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Based on the completed requirements analysis, in Fiscal Year 2002 we will begin systems

analysis, design and development work. A multiple-award contract will be developed to

rebuild and integrate our information systems to meet our new requirements. We plan to have this contract awarded by July 2002.

In Fiscal Year 2002, we will use the reprogrammed IT funds ($620,000) for IT contract

management and CORDS user support to provide hands-on technical advisory assistance to

our current CORDS users.

I very much appreciate your consideration of this modified request for next fiscal year. This shift in funding strategy is critical to our being able to fully meet our statutory obligations and fully serve the American people in the future.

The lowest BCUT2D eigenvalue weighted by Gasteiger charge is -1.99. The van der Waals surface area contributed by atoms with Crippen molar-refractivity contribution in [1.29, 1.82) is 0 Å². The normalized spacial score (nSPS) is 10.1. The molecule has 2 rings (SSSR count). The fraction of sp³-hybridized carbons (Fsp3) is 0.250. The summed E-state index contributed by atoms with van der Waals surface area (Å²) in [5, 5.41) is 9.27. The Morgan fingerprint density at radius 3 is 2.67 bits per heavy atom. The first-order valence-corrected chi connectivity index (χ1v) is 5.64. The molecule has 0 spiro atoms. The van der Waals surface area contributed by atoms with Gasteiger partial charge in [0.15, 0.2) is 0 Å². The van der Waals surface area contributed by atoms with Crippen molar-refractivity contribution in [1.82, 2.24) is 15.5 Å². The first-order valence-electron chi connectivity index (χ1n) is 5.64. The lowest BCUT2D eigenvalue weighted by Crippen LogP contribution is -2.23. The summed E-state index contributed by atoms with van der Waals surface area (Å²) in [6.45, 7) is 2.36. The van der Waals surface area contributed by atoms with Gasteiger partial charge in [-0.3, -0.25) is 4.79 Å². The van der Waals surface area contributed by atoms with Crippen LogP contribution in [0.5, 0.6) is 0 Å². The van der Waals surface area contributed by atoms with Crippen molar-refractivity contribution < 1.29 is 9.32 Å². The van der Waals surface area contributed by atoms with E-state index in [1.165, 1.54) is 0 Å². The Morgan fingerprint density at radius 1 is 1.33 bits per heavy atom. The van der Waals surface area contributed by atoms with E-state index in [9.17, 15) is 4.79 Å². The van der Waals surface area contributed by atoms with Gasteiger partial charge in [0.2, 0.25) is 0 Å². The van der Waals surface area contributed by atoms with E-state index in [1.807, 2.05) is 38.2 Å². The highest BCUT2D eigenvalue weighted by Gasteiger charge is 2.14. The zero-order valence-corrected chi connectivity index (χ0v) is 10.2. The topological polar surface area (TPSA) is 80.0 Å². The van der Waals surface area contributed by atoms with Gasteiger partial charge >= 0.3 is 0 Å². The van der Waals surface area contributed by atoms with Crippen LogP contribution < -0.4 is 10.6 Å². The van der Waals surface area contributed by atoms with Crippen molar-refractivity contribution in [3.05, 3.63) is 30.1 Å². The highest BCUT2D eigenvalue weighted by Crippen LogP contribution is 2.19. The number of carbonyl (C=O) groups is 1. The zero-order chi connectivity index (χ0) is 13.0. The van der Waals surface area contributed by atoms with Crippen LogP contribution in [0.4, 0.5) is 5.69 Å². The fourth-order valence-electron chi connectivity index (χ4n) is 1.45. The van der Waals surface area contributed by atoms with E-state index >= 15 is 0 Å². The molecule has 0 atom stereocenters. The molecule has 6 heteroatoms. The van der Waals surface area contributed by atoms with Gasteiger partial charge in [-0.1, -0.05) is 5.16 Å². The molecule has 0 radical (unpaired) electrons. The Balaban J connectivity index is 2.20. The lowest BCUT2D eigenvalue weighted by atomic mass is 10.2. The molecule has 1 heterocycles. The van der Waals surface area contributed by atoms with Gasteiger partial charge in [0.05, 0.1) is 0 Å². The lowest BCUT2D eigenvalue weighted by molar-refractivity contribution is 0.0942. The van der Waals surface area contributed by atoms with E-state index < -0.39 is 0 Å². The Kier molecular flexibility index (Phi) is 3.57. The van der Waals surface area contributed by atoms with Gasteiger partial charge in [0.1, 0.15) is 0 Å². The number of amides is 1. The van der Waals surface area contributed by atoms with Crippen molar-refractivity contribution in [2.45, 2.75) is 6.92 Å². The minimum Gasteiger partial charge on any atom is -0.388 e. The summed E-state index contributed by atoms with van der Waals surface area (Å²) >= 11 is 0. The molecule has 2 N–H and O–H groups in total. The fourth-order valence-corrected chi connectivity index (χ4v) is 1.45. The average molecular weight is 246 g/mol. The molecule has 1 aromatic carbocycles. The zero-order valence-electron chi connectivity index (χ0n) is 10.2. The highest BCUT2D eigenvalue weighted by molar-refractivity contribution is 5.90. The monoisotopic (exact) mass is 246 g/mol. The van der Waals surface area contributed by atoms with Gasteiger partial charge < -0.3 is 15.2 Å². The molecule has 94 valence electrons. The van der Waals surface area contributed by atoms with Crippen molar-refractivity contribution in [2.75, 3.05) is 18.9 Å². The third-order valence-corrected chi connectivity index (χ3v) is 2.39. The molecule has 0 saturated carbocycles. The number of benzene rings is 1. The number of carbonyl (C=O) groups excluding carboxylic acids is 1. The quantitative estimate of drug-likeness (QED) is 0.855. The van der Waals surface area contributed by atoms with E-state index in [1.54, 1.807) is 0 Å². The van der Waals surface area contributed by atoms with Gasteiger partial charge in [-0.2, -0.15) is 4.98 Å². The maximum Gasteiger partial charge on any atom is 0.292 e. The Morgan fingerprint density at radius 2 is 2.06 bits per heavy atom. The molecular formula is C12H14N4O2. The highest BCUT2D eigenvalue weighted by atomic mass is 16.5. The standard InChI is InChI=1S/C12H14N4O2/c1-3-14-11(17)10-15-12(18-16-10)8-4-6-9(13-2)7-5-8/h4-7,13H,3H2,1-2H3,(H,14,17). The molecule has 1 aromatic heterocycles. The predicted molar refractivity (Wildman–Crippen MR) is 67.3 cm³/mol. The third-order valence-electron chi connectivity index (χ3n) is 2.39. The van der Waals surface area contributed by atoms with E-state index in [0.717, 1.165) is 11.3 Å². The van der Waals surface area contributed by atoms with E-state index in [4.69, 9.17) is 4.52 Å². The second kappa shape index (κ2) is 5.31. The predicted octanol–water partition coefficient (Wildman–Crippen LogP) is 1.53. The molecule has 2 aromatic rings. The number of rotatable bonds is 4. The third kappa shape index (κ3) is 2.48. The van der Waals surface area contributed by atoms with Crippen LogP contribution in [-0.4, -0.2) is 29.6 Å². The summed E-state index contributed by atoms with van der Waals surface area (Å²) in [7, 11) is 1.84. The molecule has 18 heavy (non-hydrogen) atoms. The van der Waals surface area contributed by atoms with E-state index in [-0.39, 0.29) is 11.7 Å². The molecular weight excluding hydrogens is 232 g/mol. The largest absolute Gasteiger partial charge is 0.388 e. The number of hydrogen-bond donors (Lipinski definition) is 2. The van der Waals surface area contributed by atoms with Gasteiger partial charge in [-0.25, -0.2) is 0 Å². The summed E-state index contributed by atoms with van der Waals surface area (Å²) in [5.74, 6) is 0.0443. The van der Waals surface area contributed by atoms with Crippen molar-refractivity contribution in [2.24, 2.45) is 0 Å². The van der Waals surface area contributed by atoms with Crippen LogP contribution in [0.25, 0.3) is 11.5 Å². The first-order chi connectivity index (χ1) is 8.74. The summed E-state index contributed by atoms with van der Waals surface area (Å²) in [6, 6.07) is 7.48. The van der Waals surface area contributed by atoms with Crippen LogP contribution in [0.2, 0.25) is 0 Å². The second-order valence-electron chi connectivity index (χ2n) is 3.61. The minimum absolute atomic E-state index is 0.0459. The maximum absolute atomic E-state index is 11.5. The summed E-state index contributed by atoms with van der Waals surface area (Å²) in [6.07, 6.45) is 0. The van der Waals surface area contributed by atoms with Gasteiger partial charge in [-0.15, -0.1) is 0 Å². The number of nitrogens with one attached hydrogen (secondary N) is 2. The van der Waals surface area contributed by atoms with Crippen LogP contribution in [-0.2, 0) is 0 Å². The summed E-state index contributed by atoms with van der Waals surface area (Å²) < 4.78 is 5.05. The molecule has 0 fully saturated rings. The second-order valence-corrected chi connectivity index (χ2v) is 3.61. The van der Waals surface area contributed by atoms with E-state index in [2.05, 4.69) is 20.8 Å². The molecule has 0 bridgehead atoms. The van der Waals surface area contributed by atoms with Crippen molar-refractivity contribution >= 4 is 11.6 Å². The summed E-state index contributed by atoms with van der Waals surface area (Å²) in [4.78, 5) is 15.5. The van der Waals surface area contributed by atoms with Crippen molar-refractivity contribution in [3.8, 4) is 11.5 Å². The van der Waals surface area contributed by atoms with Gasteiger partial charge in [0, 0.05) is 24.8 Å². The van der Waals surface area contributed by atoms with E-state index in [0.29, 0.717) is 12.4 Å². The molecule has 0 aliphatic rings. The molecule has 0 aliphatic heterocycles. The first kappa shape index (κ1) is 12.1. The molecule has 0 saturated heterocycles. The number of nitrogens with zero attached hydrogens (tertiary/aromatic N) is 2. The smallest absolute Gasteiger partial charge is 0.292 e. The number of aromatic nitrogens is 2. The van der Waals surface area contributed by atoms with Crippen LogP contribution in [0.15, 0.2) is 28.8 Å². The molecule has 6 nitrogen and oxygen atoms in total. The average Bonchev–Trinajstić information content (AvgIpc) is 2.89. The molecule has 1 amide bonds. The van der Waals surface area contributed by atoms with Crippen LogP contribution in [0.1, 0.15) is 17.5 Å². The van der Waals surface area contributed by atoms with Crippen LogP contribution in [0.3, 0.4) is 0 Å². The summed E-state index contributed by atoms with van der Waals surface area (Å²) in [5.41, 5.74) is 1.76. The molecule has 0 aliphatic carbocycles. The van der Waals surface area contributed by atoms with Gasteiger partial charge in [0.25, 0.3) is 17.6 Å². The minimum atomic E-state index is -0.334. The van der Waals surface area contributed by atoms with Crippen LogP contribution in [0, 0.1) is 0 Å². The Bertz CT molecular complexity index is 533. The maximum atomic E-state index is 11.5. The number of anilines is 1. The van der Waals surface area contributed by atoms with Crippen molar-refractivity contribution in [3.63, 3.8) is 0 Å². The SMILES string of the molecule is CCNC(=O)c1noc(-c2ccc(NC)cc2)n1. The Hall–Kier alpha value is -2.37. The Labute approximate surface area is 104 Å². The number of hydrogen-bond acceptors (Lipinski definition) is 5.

2. Business Process Reengineering: Initial Implementation

The second initiative involves our initial steps to carry out our Business Processing Reengineering Implementation Plan. The plan will be implemented in phases beginning in fiscal 2002. The Copyright Office No-Year account will fund the three-year implementation, except for furniture and furnishings.

In fiscal 2000, the Copyright Office began the BPR project by awarding a contract to Price WaterhouseCoopers, LLP to conduct a study of its business processes. At the same time, the Office appointed a senior Project Manager, who is an expert in Copyright Office procedures, to oversee the contract and lead the Office BPR team. The project focuses on six major business processes: registration of claims, recordation of documents, requests for information, acquisition of deposits, maintenance of our public